Regulation 98 – Remedies where the contract has been entered into

Commentary

Regulation 98 PCR2015 adopts a similar structure as Regulation 97 and determines the remedies available where the contract has been entered into. The list of remedies available where there has been a breach of the duty owed to an economic operator in accordance with regulations 89 or 90 PCR2015 and the contract has been entered into differs from that in regulation 97 in that it is both more prescriptive and more inclusive. The Court is given only three different options to deal with: i) to declare the ineffectiveness of the contract; ii) to impose penalties; iii) award damages.

Under Regulation 98(2) PCR2015, the Court (a) must, if it is satisfied that any of the grounds for ineffectiveness of regulation 99 PCR2015 (CROSSREF) applies, make a declaration of ineffectiveness in respect of the contract unless regulation 100 PCR2015 (CROSSREF) requires the Court not to do so; (b) must, where required by regulation 102 PCR2015 (CROSSREF), impose penalties in accordance with that regulation; (c) may award damages to an economic operator which has suffered loss or damage as a consequence of the breach, regardless of whether the Court also makes a declaration of ineffectiveness or imposes penalties; and (d) must not order any other remedies.

Regulation 98(3) PCR2015 clarifies that paragraph (2)(d) is subject to Regulation 103(3) and (9) (CROSSREF) (additional relief in respect of specific contracts where a framework agreement is ineffective) and does not prejudice any power of the Court under Regulation 101(3) (CROSSREF) or 102(12) (CROSSREF) (orders which supplement a declaration of ineffectiveness or a contract-shortening order).

The set of remedies available where the contract has been entered into is sufficiently complex as to require its specification in several regulations, particularly as the eventual ineffectiveness of the contract improperly awarded is concerned. Other than the issue of ineffectiveness and its effects (commented later in relation to other regulations), the most controversial remedy under Regulation 98 PCR2015 concerns the award of a compensation for loss or damage. In that regard, the issues recently discussed in Energy Solutions EU Ltd v Nuclear Decommissioning Authority [2015] EWHC 73 (TCC) concerning the discretion of the Court (not) to grant damages are most relevant.

It is worth reminding that, in its Judgment of 23 January 2015 in Energy Solutions v NDA, the High Court ruled on a preliminary issue in a public procurement dispute and held that the review court has no discretion (not) to grant damages for losses resulting from a breach of the public procurement rules. In my view, the Energy Solutions v NDA Judgment should be criticised at least for two reasons: firstly, because it misinterprets the EU rules on public procurement remedies and their link with the general principle of State liability for breaches of EU law; and secondly, because it creates an analytical framework based on the commercial decisions of disappointed bidders that would result in excessive (strategic) claims for damages (see here).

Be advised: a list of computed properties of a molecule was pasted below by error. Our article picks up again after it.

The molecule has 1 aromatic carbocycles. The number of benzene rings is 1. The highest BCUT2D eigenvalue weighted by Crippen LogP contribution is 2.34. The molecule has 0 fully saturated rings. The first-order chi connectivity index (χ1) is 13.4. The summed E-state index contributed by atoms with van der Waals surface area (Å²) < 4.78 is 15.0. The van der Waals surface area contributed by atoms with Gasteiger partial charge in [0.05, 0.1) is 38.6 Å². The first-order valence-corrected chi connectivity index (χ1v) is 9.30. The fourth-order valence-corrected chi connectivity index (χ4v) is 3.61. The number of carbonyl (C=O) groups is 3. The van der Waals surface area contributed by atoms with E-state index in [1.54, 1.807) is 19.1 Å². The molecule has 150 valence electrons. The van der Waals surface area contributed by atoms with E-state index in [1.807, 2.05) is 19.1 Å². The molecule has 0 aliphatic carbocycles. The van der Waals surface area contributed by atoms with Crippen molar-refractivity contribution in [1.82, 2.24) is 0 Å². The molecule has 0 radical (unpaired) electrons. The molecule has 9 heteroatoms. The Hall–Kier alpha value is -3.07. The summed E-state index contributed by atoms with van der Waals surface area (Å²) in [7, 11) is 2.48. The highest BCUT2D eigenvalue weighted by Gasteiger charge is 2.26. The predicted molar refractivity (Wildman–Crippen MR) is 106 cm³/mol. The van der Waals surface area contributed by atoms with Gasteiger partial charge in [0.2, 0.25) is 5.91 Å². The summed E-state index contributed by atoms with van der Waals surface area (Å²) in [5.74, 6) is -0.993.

Given that it is possible to challenge award decisions beyond the mandatory stand-still period and, consequently, after the contract has been awarded in conditions that make its declaration of ineffectiveness difficult (see comment to Regulation 99(5) PCR2015), the Court should overrule Energy Solutions v NDA and go back to an interpretation whereby a judgment of ‘reasonableness’ of the claim (and, significantly, of the time at which the proceedings are started) is conducted on a case by case basis and damages are by no means awarded automatically.

Granted, this interpretative option creates legal uncertainty and may trigger further litigation at EU level. Consequently, in the long run, it would be preferable to amend the Public Contracts Regulations 2015 so that the standstill period and the time-limit to initiate actions coincide. In that case, we would expect the standstill to be extended, rather than the time-limit to be reduced. One way or the other, though, the system needs fixing in order to close the gaps that can now trigger excessive (strategic) litigation.

Last modified: December 6, 2016 by Pedro Telles

98.—(1) Paragraph (2) applies if—

(a)the Court is satisfied that a decision or action taken by a contracting authority was in breach of the duty owed in accordance with regulation 89 or 90; and

(b)the contract has already been entered into.

(2) In those circumstances, the Court—

(a)must, if it is satisfied that any of the grounds for ineffectiveness applies, make a declaration of ineffectiveness in respect of the contract unless regulation 100 requires the Court not to do so;

(b)must, where required by regulation 102, impose penalties in accordance with that regulation;

(c)may award damages to an economic operator which has suffered loss or damage as a consequence of the breach, regardless of whether the Court also acts as described in sub-paragraphs (a) and (b);

(d)must not order any other remedies.

(3) Paragraph (2)(d) is subject to regulation 103(3) and (9) (additional relief in respect of specific contracts where a framework agreement is ineffective) and does not prejudice any power of the Court under regulation 101(3) or 102(12) (orders which supplement a declaration of ineffectiveness or a contract-shortening order).